God’s grace and mercy are brought to us through the sacraments – Nassau Guardian

“My prayers are not just for them, and for those who believe in me through their message, as you are in me and I am in you, they all I pray to be a father. May they be in us as the world believes you sent me. I have them the glory you have given me. . For them to be completely united, they are in them, you are in me, as we are one. Then the world you send me You will know what they have done and that you have loved them even if you loved me.

“Father of justice, the world does not know you, but I know you, and they know that you sent me.” – St. John 17: 20-23, 25

Last Sunday, we celebrated the last Sunday of the Easter Festival. In the appointed text, Jesus prayed for his little believers and the church.

Prayer is a powerful tool given to us by God. It’s a way of communicating with creators. Prayer empowers our daily lives and gives us hope for the future.

Still, someone once called prayer a beggar. He said that even God wouldn’t beg.

I agree, prayer is a beggar. We ask the merciful and merciful God to see us poor and miserable sinners with mercy and compassion. To pray is to plead.

Those begging on the street expect and plead for the help of poverty and need. The street beggar begs a stranger and he doesn’t know if he will get help. On the other hand, we plead with God for which response and help are guaranteed.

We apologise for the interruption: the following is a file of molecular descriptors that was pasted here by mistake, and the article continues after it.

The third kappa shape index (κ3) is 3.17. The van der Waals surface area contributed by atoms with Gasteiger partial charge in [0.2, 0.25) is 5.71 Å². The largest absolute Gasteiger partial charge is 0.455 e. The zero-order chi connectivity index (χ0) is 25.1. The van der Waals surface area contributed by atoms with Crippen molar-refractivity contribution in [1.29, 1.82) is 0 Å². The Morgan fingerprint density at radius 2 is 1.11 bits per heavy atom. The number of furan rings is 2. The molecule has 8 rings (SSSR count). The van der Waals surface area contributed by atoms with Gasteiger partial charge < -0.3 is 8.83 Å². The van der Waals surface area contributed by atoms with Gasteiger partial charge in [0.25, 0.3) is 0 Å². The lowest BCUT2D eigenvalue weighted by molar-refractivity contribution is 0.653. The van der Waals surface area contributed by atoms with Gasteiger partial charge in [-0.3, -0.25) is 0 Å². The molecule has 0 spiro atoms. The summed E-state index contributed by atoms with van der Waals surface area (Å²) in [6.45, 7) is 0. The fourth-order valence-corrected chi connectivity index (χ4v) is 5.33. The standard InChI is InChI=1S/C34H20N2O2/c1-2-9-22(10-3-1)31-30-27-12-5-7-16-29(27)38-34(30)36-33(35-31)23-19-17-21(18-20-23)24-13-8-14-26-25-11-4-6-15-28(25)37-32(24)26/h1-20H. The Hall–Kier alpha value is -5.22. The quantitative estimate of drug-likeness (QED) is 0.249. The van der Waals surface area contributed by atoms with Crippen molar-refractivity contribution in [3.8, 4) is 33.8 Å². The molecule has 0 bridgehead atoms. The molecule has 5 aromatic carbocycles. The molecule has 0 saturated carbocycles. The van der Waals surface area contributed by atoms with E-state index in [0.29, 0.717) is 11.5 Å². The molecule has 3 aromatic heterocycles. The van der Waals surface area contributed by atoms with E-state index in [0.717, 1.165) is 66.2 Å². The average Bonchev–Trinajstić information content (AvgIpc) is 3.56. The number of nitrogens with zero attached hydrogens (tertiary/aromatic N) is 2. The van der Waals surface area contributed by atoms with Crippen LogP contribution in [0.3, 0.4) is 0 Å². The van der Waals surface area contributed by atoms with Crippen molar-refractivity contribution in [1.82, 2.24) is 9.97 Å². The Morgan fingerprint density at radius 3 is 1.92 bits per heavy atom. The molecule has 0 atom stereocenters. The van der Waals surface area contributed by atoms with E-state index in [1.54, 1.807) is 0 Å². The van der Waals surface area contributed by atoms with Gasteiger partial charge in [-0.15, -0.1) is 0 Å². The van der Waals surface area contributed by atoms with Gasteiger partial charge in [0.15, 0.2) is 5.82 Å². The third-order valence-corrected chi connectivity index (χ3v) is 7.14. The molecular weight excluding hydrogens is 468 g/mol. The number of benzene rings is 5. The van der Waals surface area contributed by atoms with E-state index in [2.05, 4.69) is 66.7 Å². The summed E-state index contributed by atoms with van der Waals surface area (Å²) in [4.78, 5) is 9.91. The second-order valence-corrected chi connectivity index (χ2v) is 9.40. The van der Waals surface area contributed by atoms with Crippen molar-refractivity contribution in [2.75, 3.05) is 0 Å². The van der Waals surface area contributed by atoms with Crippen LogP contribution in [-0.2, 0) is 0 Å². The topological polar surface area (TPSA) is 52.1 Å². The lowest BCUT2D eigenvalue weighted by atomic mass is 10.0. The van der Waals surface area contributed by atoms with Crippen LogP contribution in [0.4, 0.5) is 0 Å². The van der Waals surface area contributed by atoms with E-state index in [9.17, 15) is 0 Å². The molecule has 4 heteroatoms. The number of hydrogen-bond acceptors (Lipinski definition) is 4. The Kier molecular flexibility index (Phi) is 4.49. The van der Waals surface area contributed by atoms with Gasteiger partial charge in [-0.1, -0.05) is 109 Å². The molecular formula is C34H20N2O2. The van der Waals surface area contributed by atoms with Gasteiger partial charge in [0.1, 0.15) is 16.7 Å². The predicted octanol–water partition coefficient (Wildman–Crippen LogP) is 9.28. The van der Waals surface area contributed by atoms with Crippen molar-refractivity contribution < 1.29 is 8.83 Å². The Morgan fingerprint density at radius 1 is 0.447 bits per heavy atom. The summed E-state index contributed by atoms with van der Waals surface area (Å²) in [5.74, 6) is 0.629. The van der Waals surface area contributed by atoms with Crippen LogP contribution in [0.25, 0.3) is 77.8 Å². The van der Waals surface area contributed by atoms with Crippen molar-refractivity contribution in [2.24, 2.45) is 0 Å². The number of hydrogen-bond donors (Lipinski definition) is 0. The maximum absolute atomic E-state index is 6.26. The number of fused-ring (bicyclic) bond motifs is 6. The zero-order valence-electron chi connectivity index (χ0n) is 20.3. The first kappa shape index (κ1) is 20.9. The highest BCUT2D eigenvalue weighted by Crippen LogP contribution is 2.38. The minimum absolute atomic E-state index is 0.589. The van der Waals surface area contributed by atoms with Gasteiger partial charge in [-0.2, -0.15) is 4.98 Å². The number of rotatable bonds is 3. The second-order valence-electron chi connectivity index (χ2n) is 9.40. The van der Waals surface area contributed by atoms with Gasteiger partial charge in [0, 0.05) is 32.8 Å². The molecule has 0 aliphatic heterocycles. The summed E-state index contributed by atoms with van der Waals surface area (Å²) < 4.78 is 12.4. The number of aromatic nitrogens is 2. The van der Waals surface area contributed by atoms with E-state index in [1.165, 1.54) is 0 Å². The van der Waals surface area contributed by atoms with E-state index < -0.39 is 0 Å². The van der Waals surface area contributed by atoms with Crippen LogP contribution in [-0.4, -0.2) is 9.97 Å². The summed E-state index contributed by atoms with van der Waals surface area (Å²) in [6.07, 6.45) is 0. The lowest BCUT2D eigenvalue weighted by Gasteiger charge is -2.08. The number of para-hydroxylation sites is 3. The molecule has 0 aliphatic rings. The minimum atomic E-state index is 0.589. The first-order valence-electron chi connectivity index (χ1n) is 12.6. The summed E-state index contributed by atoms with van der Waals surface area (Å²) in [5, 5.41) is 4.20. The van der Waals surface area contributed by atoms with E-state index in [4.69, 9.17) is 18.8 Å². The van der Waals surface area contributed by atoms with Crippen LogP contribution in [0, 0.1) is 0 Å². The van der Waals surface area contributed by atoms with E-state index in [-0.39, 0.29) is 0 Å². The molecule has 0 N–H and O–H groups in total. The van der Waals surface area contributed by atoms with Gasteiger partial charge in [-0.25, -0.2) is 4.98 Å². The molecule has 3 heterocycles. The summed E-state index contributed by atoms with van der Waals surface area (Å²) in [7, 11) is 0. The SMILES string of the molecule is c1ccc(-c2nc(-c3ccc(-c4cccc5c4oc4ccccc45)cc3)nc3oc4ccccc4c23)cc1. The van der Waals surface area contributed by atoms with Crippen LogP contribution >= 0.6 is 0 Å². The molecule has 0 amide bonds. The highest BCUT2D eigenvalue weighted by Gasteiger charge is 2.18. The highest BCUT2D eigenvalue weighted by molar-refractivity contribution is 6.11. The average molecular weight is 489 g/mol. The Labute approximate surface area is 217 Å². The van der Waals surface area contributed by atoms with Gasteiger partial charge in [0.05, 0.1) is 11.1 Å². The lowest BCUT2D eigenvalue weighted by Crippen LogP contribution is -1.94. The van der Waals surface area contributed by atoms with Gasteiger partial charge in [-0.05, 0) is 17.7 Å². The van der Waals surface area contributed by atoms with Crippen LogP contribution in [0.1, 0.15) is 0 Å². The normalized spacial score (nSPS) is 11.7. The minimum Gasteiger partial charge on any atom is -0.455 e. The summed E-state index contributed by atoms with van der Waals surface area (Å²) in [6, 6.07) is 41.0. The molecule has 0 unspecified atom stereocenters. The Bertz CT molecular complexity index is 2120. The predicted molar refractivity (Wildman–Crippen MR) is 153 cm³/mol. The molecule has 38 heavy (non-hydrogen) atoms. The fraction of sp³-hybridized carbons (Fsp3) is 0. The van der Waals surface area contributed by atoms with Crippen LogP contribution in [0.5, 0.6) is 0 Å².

We should all constantly pray for God’s grace, mercy, and intervention in our lives and in the lives of our families and friends. My deceased mother and brother were prayer warriors. They were always kneeling and praying, especially for their families.

I am grateful for the prayers dedicated to me. Yes, especially thanks to the many unknowns who continue to pray for me. I often get letters from strangers saying they are praying for me and my ministry. Praise the Lord.

We learn from the Bible that there was a quarrel among the disciples shortly after the Lord ascended to heaven. Some people disagreed about how to organize the church and who would join it. Unfortunately, there are still those quarrels today.

The modern church has seen many divisions, but we in the church are still united. This prayer gives us that unity, which unites us in Christ Jesus. Through him, and within him, we are one body, striving for the kingdom of God.

We all need prayer to uphold our faith. While we are on this earth, we are called to show this unity. It allows the world to know that he is a child of God. We are called to convey the love of our Father to the world.

Over time, he knew that the church needed God’s grace and mercy and his protection. So, before going to his father, he intervened on behalf of both his disciples and the church.

Jesus’ prayer is a comprehensive prayer. We thank God for God’s prayers for us to address the challenges the world presents to us. Where would you be without it?

He concludes his prayer by paying homage to his father, “Father of Justice.” Through the Son, the Father purchased all mankind from sin and punishment with the blood of the Lamb of Pascal, Jesus Christ.

Yes, we too are like beggars seeking the grace and mercy of God that is brought to us through sacraments, sacrament, and communion. We are asked to share this with the world. We pray today that he will keep us in true faith and we will continue to be a beacon to the lost souls of the world. Amen.

• Pastor Samuel M. Buddle, Pastor of the Lutheran Church in Nassau, Dr. 119 John F. Kennedy can be contacted in the PO Box N4794 in Nassau, Bahamas. Or call 426-9084; email: lutheranchurch@coralwave.comWebsite: God’s grace and mercy are brought to us through the sacraments – Nassau Guardian

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